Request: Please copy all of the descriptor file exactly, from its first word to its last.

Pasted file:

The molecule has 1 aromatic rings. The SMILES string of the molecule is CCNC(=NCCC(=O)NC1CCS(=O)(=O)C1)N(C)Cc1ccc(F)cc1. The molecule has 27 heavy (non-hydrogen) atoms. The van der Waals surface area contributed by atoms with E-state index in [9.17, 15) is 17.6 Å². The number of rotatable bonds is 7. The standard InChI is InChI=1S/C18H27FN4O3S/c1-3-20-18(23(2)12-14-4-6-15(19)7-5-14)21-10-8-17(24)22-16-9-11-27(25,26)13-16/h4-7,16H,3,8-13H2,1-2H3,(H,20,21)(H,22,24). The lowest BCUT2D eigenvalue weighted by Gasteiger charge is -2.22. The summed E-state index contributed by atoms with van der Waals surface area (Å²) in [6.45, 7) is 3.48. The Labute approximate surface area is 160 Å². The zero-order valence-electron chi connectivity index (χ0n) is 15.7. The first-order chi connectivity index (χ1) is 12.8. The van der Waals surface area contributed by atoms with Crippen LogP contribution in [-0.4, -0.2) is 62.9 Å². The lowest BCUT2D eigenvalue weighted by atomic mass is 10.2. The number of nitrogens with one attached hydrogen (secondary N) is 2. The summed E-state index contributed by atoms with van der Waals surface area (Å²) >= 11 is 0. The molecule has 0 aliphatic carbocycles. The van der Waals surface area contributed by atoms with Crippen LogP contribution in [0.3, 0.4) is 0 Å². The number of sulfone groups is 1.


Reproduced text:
The molecule has 1 aromatic rings. The SMILES string of the molecule is CCNC(=NCCC(=O)NC1CCS(=O)(=O)C1)N(C)Cc1ccc(F)cc1. The molecule has 27 heavy (non-hydrogen) atoms. The van der Waals surface area contributed by atoms with E-state index in [9.17, 15) is 17.6 Å². The number of rotatable bonds is 7. The standard InChI is InChI=1S/C18H27FN4O3S/c1-3-20-18(23(2)12-14-4-6-15(19)7-5-14)21-10-8-17(24)22-16-9-11-27(25,26)13-16/h4-7,16H,3,8-13H2,1-2H3,(H,20,21)(H,22,24). The lowest BCUT2D eigenvalue weighted by Gasteiger charge is -2.22. The summed E-state index contributed by atoms with van der Waals surface area (Å²) in [6.45, 7) is 3.48. The Labute approximate surface area is 160 Å². The zero-order valence-electron chi connectivity index (χ0n) is 15.7. The first-order chi connectivity index (χ1) is 12.8. The van der Waals surface area contributed by atoms with Crippen LogP contribution in [-0.4, -0.2) is 62.9 Å². The lowest BCUT2D eigenvalue weighted by atomic mass is 10.2. The number of nitrogens with one attached hydrogen (secondary N) is 2. The summed E-state index contributed by atoms with van der Waals surface area (Å²) >= 11 is 0. The molecule has 0 aliphatic carbocycles. The van der Waals surface area contributed by atoms with Crippen LogP contribution in [0.3, 0.4) is 0 Å². The number of sulfone groups is 1.